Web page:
When I was looking at law schools, I was a bit uninformed about what made a law good. Naturally, I knew a higher ranked law school made getting a job easier and that some schools’ names were enough. However, looking back I think I was naive and didn’t do my research on what made a law school strong. One thing people kept telling to look for was what clinics and journals the school had. To be frank, I didn’t really know or care to find out what this meant. Today, however, I understand why this was such good advice and could kick myself for not heeding it two years ago.
If you’re like me, you may be asking yourself… what is a law journal? In my own words, a law journal is a collection of scholarly legal writing, typically tailored to a specific area of the law (specialty journals) or a general publication that the law school publishes (law reviews). Most journals are student-run, meaning the students choose articles for publication and they are in charge of the entire editing process. According to Duhaime’s Law Dictionary, a law journal is ” A scholarly or academic publication presenting commentary of emerging or topical developments in the law, and often specializing in a particular area of the law or specific to a jurisdiction.” For the purposes of full disclosure, most people participate in a journal because it’s a serious resume enhancer. At my school, students participating in journal must complete cite checks (checking the sources and format of citations in the articles published) and write a note (an article on a legal topic of the student’s choosing).
So, how does a student get involved in a journal? I cannot speak for all schools, but from what I’ve heard from other students, the process is similar to my law school. Following finals, students must pick up an entry packet. The packet includes roughly 600 pages of material on a given legal issue and five footnotes to edit for correct Bluebook formatting (the Bluebook is the uniform citation system for legal writing). We then rank our school’s journals in order of which journal we would like to join. For example, I ranked Business Law Review second, behind Law Review. Most people want to be onLaw Review because it’s usually the “best” publication and it gives more leeway for note topic selection because it covers all legal topics. All journals are usually a great experience, but often the question is whether to do one. Even more specifically, students often debate whether to participate in journal during their 3L year by joining the editorial board.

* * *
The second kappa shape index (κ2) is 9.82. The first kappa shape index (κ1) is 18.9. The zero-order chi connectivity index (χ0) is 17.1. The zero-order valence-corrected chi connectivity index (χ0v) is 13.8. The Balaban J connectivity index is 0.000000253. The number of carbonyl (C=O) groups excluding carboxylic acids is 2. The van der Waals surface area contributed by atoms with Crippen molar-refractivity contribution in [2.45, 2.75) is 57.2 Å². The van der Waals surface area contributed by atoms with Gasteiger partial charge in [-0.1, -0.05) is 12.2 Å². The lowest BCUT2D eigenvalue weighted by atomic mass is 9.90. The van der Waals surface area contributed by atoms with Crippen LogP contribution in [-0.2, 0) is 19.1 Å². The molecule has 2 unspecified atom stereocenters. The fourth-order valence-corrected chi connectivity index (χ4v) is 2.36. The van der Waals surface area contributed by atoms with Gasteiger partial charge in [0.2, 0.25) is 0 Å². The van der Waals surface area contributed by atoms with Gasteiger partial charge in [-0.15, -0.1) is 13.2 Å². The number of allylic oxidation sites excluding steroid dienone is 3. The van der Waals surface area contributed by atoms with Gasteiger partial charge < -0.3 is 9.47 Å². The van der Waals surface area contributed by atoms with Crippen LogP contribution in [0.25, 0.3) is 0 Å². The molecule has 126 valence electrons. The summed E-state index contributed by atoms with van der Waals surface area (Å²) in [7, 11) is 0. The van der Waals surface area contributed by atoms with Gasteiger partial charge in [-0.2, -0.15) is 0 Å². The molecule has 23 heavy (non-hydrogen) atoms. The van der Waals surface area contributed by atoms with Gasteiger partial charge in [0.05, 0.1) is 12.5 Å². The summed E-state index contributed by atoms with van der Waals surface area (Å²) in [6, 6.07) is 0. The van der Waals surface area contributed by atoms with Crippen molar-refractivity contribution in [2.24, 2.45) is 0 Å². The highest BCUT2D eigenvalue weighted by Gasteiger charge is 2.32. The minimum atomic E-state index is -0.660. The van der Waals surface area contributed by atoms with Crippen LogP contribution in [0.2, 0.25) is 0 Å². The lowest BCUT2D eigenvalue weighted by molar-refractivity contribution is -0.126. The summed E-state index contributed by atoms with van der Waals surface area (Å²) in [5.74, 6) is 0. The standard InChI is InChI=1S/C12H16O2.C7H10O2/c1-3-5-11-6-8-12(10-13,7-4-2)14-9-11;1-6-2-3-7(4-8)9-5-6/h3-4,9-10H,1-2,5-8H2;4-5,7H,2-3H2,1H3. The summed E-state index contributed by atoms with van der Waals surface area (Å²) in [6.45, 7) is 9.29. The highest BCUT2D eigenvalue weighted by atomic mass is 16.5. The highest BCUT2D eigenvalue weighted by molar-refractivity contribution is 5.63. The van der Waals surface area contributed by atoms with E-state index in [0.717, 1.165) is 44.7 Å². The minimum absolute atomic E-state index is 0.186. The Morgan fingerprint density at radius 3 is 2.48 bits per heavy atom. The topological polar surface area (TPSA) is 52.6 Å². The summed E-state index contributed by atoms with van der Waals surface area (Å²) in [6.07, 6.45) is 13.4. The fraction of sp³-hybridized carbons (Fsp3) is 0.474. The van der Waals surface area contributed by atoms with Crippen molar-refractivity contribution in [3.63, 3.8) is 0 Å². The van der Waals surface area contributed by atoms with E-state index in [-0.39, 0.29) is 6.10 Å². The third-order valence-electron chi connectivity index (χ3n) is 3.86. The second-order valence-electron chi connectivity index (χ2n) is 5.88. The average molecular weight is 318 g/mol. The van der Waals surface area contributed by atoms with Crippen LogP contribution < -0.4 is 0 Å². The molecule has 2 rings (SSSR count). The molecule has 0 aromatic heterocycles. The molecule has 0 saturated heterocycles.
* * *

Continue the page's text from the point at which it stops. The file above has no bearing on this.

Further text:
When I was working during the school year, my boss repeatedly told people not to do editorial board, as most people were miserable when they did it. I also have some friends who didn’t compete to join a journal at all. If you’re wondering if journal is worth all the hassle and commitment, I’m here to say that I think it is. Sure, some journals have more intense publication schedules and more issues per year (which translates to more work), but journal was the first thing I participated in during law school that made me happy and made me feel like I really belonged. I loved my journal experience. I thoroughly enjoyed writing my note and cite checks didn’t bother me so long as I planned for them. I have friends who didn’t really enjoy the experience and are glad to be done with it, and that’s a common experience. I have friends who were indifferent and are now finished and moving on, and that’s also a common experience. I think I’m an outlier in my love for my journal and the experience I’ve had. Still, I think 90% of journal is what you choose to make it. If you go into journal thinking it’s terrible, it probably will be. If you didn’t like journal and then join the editorial board, you may feel like it’s a constant nuisance and burden. However, if you pick a note topic you love, manage your time effectively by planning ahead for cite check periods, and choose wisely as to whether to join the editorial board, I think journal is definitely worth doing while in law school!